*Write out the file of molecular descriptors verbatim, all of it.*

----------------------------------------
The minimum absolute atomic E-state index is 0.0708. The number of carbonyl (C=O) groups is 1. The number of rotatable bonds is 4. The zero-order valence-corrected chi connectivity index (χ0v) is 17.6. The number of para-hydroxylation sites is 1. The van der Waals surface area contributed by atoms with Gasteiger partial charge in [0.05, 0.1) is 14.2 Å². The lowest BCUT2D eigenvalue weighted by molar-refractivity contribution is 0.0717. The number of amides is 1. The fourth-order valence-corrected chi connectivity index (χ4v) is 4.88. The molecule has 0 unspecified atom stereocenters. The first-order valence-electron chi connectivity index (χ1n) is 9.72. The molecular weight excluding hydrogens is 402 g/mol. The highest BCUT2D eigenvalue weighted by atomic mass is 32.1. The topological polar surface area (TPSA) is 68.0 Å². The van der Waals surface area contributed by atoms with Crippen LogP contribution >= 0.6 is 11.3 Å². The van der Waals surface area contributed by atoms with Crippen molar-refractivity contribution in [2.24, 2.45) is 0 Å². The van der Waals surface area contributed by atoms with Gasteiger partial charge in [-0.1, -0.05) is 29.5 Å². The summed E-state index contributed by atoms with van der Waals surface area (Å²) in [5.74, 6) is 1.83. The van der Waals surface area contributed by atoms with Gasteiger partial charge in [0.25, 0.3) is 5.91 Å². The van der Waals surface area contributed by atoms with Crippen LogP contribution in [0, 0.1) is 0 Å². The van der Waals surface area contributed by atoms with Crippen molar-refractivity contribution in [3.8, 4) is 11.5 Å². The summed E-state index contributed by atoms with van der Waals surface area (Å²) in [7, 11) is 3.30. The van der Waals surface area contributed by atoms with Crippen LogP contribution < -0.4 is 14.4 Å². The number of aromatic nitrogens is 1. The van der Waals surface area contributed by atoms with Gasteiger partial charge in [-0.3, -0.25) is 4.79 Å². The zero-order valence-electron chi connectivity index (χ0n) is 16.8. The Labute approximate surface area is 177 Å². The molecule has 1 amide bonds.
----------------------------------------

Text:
The minimum absolute atomic E-state index is 0.0708. The number of carbonyl (C=O) groups is 1. The number of rotatable bonds is 4. The zero-order valence-corrected chi connectivity index (χ0v) is 17.6. The number of para-hydroxylation sites is 1. The van der Waals surface area contributed by atoms with Gasteiger partial charge in [0.05, 0.1) is 14.2 Å². The lowest BCUT2D eigenvalue weighted by molar-refractivity contribution is 0.0717. The number of amides is 1. The fourth-order valence-corrected chi connectivity index (χ4v) is 4.88. The molecule has 0 unspecified atom stereocenters. The first-order valence-electron chi connectivity index (χ1n) is 9.72. The molecular weight excluding hydrogens is 402 g/mol. The highest BCUT2D eigenvalue weighted by atomic mass is 32.1. The topological polar surface area (TPSA) is 68.0 Å². The van der Waals surface area contributed by atoms with Crippen LogP contribution >= 0.6 is 11.3 Å². The van der Waals surface area contributed by atoms with Crippen molar-refractivity contribution in [2.24, 2.45) is 0 Å². The van der Waals surface area contributed by atoms with Gasteiger partial charge in [-0.1, -0.05) is 29.5 Å². The summed E-state index contributed by atoms with van der Waals surface area (Å²) in [5.74, 6) is 1.83. The van der Waals surface area contributed by atoms with Gasteiger partial charge in [0.25, 0.3) is 5.91 Å². The van der Waals surface area contributed by atoms with Crippen LogP contribution in [0, 0.1) is 0 Å². The van der Waals surface area contributed by atoms with Crippen molar-refractivity contribution in [3.8, 4) is 11.5 Å². The summed E-state index contributed by atoms with van der Waals surface area (Å²) in [7, 11) is 3.30. The van der Waals surface area contributed by atoms with Crippen LogP contribution < -0.4 is 14.4 Å². The number of aromatic nitrogens is 1. The van der Waals surface area contributed by atoms with Gasteiger partial charge in [-0.3, -0.25) is 4.79 Å². The zero-order valence-electron chi connectivity index (χ0n) is 16.8. The Labute approximate surface area is 177 Å². The molecule has 1 amide bonds.